Turner, Ted

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Turner, Ted

(Robert Edward Turner 3d), 1938–, American television network executive, b. Cincinnati. After inheriting his father's billboard company, he founded (1976) a television station, WTBS, and built it into the Turner Broadcasting System (TBS). He pioneered "superstation" broadcasting, in which a TV station provides programming via satellite to cable systems nationwide. In 1980 he established the Cable News Network (CNN), television's first 24-hour news channel, which was first met with skepticism and is now a broadcasting fixture; in 1988 he added TNT, a movie channel, and in 1992, the Cartoon Network. After his failed attempt to purchase the CBS network, Turner bought the MGM/UA Entertainment Company, gaining a vast library of film classics. TBS also offered sports programming after acquiring the Atlanta Braves baseball team (1976) and a holding in the Atlanta Hawks basketball team (1977). In 1996, TBS merged with Time Warner Inc. Turner became vice chairman of Time Warner in charge of the TBS subsidiary, a position he held until he became a vice chairman (2000–2003) of AOL Time Warner. In 1997, Turner announced he would give $1 billion to United NationsUnited Nations
(UN), international organization established immediately after World War II. It replaced the League of Nations. In 1945, when the UN was founded, there were 51 members; 193 nations are now members of the organization (see table entitled United Nations Members).
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 programs; he also has underwritten a number of other programs devoted to international understanding and peace and the environment. A competitive sailor and sports enthusiast, he won the America's Cup yachting race in 1977. He was married to Jane FondaFonda, Jane,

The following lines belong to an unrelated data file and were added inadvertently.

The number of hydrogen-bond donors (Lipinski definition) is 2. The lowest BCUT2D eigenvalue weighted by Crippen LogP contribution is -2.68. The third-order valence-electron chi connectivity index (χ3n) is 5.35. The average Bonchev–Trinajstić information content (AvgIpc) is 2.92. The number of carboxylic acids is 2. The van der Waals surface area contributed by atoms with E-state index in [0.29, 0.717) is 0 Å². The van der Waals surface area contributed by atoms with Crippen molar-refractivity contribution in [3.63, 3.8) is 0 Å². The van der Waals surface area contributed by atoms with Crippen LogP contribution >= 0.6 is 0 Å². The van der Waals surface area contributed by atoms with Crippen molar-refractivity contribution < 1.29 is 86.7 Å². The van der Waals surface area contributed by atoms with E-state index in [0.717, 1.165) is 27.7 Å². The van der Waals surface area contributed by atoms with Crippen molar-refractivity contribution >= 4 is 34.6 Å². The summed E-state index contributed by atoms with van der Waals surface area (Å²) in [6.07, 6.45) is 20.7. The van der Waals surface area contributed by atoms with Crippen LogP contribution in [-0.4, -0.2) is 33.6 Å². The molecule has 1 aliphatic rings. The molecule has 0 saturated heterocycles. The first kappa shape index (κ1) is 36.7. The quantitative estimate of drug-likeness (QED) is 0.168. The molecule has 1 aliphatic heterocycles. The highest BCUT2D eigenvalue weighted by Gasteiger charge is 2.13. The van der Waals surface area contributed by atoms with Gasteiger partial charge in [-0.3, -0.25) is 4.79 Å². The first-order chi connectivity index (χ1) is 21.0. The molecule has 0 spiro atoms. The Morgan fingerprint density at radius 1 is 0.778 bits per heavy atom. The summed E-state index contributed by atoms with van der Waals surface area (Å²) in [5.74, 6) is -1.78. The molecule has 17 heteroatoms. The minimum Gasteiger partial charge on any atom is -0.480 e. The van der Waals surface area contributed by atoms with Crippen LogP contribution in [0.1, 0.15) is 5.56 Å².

1937–, American actress, b. New York City; daughter of Henry Fonda and sister of Peter Fonda. First cast in pert and sexy roles, she later distinguished herself in dramatic parts, often as a tough and disillusioned woman.
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 from 1991 to 2001.


See J. Lowe, ed., Ted Turner Speaks (1999); biographies by P. Bibb (1993) and K. Auletta (2004).

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Turner, (Robert Edward III) Ted

(1938–  ) communications tycoon; born in Cincinnati, Ohio. Expelled from Brown University for having women in his room, he took over the family's Atlanta-based billboard enterprise in 1963 after his father's suicide and began building his media empire. In 1970 he bought an independent Atlanta UHF station and built it into the first satellite-transmitted superstation. His programming strategy was based on sports broadcasts of the Atlanta Braves and Hawks, the baseball and basketball teams he owned. He developed the Cable News Network, turning it into a worldwide news network with 24-hour coverage. In the late 1980s he created Turner Broadcasting System, the first new network since the advent of public television in the 1960s, as well as a cable service, Turner Network Television. A man of boundless energy and ambitious ideals—an accomplished sailor, he set himself the goal of winning the America's Cup and did so in 1977—he set out to improve relations with the then U.S.S.R. by establishing the Goodwill Games in 1985 and later turned his attention to promoting environmental issues. His third marriage in 1991 was to movie star Jane Fonda, and the impact of his various enterprises was such that Time named him "Man of the Year" that year.
The Cambridge Dictionary of American Biography, by John S. Bowman. Copyright © Cambridge University Press 1995. Reproduced with permission.